US President Barack Obama said on Wednesday he hoped the United States and China could ease trade frictions and break free of their “old stereotypes.”
Alongside him as the pair met business leaders in Washington, Chinese President Hu Jintao said Beijing vowed to boost interior demand and consumer spending as he hailed a “promising future” for bilateral trade.
Among those attending were the CEOs of US giants like Microsoft, Goldman Sachs, and The Coca Cola Company as well as the heads of Chinese computer company Lenovo and China Investment Corporation — a sovereign wealth fund.
The White House announced earlier that the United States and China had agreed a raft of export deals worth $45 billion dollars.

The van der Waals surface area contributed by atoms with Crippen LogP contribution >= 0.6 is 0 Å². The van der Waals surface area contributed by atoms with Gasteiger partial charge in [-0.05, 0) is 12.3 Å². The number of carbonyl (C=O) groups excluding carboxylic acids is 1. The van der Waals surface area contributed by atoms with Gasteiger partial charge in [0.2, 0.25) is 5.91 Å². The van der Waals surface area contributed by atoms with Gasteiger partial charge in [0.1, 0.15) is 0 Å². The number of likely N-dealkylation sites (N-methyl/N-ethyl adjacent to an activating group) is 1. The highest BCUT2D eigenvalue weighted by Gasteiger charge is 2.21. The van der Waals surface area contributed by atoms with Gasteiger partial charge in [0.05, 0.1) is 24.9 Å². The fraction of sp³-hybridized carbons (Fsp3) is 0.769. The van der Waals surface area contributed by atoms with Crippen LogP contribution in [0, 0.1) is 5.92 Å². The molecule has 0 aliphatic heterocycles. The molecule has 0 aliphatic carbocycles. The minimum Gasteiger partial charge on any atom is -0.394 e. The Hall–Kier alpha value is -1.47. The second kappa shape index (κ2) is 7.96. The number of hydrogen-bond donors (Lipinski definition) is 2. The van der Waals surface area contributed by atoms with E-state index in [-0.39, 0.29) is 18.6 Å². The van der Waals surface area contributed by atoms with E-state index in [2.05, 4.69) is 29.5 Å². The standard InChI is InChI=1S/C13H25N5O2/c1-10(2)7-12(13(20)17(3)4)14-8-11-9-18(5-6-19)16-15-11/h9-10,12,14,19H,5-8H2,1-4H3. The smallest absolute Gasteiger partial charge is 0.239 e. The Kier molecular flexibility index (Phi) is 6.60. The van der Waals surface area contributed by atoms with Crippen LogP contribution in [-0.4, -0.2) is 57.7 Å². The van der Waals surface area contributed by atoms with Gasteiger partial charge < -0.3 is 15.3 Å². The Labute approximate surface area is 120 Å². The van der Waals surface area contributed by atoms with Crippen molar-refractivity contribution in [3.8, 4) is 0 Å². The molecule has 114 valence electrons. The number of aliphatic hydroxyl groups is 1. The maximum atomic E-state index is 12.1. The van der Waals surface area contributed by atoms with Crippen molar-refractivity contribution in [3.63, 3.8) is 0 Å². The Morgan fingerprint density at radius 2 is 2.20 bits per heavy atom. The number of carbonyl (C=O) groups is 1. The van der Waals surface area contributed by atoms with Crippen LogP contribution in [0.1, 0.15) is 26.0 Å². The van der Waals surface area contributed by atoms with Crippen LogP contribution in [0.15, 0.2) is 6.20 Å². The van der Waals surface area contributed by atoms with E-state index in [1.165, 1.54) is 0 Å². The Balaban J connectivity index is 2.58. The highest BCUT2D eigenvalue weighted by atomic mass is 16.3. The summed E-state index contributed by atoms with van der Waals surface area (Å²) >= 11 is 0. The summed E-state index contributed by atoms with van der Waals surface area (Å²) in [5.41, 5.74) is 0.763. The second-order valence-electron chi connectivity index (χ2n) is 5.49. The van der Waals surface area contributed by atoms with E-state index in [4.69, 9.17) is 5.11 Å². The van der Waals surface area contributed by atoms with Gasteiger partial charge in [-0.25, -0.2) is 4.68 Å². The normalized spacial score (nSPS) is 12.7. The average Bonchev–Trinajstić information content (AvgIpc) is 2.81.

Chinese businesses have descended on the United States to coincide with Hu’s four-day visit, inking agreements with US titans Alcoa, General Electric, Honeywell, Westinghouse and Caterpillar among others.
The deals span sectors as diverse as agriculture, gasification, railways and hybrid buses.
They mark a stark contrast to the trade spats that have complicated relations in recent years, when US officials have appeared increasingly exasperated that cheap Chinese products are flooding the US market.
Washington has frequently challenged China at the World Trade Organization and complained that Beijing has kept the value of its currency artificially low to boost its exports, risking dangerous imbalances in the global economy.